Cachy song and engaging music vid, but it needed a red-blooded boost of Kylie sex appeal.

She followed up with the second single lifted from Heart Beats, which was Gladiator, a minor hit which stalled at #11 locally. It was another declamatory, slightly bombastic self-empowerment anthem which featured such fantasy and whimsical elements as ancient scrolls, warrior princesses, Crouching Tiger, Hidden Dragon special effects, and the Yin and Yang of spiritual existence. Dami was again in good voice but her songs were now sounding the same, there was a general absence of light and shade in her vocals, and no evidence of a girl-next-door kittenish sex appeal, it was all very earnest, emphatic, and slightly mechanical.

Business as usual here for Dami.

In late 2014 Im was support act on John Legend’s Australian Tour and released the single Smile which tanked at #48, as she looked for new material for her upcoming fourth album.

In February 2016 Im was invited to perform at the international cast BTV Global Spring Festival on China’s BTV network, before a global viewing audience of 200 million. She was impressive and this was followed soon after by an announcement that Dami would represent Australia at the 2016 Eurovision Song Contest in Stockholm, and perform the song Sound of Silence, written by the local songwriting/production team of DNA (Anthony Egizii and David Musumeci), who had crafted her first hit Alive.

Undoubtedly Dami Im’s performance at Eurovision was a show-stopper, her costume, her vocals, her confidence and aplomb were impressive, she came first in the Second Semi-Final and dominated the jury voting. But she slipped to fifth in the televote round, where Europolitics are more decisive than the quality of the music, and finished second overall with 511 votes, to take Australia to its best result ever in only our second year in the competition. It was generally agreed that Dami Im should have been the winner – Ukraine took out first prize with 1944 – can anyone hum a few bars of that?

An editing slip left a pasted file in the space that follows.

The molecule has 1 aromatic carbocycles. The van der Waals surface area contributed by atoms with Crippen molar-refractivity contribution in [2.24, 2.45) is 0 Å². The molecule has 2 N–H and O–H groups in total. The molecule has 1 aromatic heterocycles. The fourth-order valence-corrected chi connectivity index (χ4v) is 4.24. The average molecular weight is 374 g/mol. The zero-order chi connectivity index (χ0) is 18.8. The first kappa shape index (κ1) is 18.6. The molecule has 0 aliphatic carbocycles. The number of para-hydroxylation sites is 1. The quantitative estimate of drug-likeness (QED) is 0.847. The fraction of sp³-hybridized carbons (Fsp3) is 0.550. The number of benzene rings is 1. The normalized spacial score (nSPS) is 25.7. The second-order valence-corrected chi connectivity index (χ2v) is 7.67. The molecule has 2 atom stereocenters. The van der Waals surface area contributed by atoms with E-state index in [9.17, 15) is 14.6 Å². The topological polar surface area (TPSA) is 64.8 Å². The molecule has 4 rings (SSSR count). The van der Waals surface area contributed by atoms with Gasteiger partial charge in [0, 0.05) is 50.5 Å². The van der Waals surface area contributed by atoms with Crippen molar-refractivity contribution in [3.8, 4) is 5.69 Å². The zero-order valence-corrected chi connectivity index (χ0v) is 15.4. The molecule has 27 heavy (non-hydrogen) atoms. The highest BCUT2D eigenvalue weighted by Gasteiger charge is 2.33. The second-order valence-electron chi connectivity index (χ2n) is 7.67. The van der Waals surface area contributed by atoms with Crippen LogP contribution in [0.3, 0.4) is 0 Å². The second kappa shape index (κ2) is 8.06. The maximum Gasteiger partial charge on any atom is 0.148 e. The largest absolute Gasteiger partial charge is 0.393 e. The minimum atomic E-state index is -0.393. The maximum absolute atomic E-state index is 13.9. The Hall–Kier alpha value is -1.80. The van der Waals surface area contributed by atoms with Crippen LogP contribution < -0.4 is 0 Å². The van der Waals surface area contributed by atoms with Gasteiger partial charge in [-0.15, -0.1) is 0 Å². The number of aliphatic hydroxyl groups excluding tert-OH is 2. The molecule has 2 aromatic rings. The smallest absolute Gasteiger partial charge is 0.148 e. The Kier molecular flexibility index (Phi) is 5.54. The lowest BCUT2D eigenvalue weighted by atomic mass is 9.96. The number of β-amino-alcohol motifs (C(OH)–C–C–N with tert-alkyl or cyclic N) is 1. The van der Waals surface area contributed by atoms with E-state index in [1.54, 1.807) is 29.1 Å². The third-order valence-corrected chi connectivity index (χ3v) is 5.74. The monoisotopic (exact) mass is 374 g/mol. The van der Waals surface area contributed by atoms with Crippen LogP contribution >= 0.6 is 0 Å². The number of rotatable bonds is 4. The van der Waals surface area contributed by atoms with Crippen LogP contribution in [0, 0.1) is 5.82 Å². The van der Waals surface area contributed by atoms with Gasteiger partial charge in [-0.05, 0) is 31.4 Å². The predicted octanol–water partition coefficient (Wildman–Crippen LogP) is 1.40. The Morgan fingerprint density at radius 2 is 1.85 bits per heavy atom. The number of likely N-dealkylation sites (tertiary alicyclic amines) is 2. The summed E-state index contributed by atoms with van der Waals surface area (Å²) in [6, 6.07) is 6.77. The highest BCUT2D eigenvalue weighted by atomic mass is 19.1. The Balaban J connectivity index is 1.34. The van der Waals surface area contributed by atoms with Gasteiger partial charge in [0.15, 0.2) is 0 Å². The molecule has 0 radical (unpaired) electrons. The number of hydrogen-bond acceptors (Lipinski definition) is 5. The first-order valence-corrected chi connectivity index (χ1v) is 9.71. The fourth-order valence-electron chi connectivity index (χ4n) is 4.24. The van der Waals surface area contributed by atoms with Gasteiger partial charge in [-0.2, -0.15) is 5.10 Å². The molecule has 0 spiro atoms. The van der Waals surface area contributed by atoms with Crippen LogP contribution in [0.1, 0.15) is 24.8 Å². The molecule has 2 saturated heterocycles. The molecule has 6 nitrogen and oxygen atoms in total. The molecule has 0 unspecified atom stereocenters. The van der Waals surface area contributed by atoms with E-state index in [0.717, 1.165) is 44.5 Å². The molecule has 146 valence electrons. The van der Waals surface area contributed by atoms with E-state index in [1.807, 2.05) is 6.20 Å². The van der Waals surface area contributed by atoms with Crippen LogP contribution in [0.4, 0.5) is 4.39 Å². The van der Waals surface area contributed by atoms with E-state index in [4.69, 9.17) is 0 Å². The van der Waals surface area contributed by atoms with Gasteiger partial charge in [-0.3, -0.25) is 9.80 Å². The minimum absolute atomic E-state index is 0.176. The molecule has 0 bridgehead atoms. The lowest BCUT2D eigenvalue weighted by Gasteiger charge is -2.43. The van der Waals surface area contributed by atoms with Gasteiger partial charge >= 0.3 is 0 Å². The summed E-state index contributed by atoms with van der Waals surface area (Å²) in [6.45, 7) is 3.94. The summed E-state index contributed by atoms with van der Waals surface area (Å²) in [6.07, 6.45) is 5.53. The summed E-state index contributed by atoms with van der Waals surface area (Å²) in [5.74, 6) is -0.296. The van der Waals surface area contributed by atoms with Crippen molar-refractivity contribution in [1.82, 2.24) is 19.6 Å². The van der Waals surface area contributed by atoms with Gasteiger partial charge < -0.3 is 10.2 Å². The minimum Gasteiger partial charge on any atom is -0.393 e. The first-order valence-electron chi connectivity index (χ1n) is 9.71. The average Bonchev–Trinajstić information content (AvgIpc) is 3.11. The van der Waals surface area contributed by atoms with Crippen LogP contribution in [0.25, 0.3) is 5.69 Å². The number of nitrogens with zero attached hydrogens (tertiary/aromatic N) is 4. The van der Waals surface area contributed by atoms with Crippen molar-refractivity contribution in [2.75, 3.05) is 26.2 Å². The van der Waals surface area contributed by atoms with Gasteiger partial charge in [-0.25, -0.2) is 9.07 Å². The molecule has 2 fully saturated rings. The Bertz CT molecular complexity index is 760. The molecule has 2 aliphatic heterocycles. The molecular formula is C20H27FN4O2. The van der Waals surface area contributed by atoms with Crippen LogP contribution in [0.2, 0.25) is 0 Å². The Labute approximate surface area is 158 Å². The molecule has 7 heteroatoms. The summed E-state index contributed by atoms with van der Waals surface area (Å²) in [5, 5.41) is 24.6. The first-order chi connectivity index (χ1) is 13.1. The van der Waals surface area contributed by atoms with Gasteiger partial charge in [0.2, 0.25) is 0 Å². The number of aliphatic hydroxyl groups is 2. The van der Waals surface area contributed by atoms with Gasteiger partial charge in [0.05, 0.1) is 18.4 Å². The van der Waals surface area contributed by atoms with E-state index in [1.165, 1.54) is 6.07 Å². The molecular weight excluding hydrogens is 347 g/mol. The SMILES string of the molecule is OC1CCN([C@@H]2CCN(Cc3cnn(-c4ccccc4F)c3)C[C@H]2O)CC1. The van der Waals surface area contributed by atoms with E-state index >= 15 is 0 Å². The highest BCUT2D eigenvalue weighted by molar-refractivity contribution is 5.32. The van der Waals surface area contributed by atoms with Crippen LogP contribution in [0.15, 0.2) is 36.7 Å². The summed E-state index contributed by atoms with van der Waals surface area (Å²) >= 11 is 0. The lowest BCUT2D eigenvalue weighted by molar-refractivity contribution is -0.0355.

Stunning, commanding performance, she could hit the back wall of the Eurovision stadium with ease, and she did, deserved to win.

The song itself complied with the algorithm required to catch votes at Eurovision – a mid-tempo anthemic ballad, heart-on-the-sleeve yet inoffensive lyrics, a rousing chorus that arrives early and is infectious enough to bear repetition, and a key change later in the song to showcase Dami’s dramatic and emphatic vibrato at the outro to the performance. Sheathed in a figure-hugging shimmering black and silver fabric, a sleeve bracelet, and seated atop a silver pedestal, as wind and smoke machine effects swirled around her, she channeled Sia’s Chandelier and projected the melancholy and loneliness at the heart of the song “I tried to find you through face time…” as she interacted with a Matrix-style hologram that appeared in front of her. It was Dami’s biggest hit, #5 Aust, top 40 in six European countries, and helped to push the sale of her Classic Carpenters album released in 2016 to #3 and #23 in South Korea, with sales of 35,000.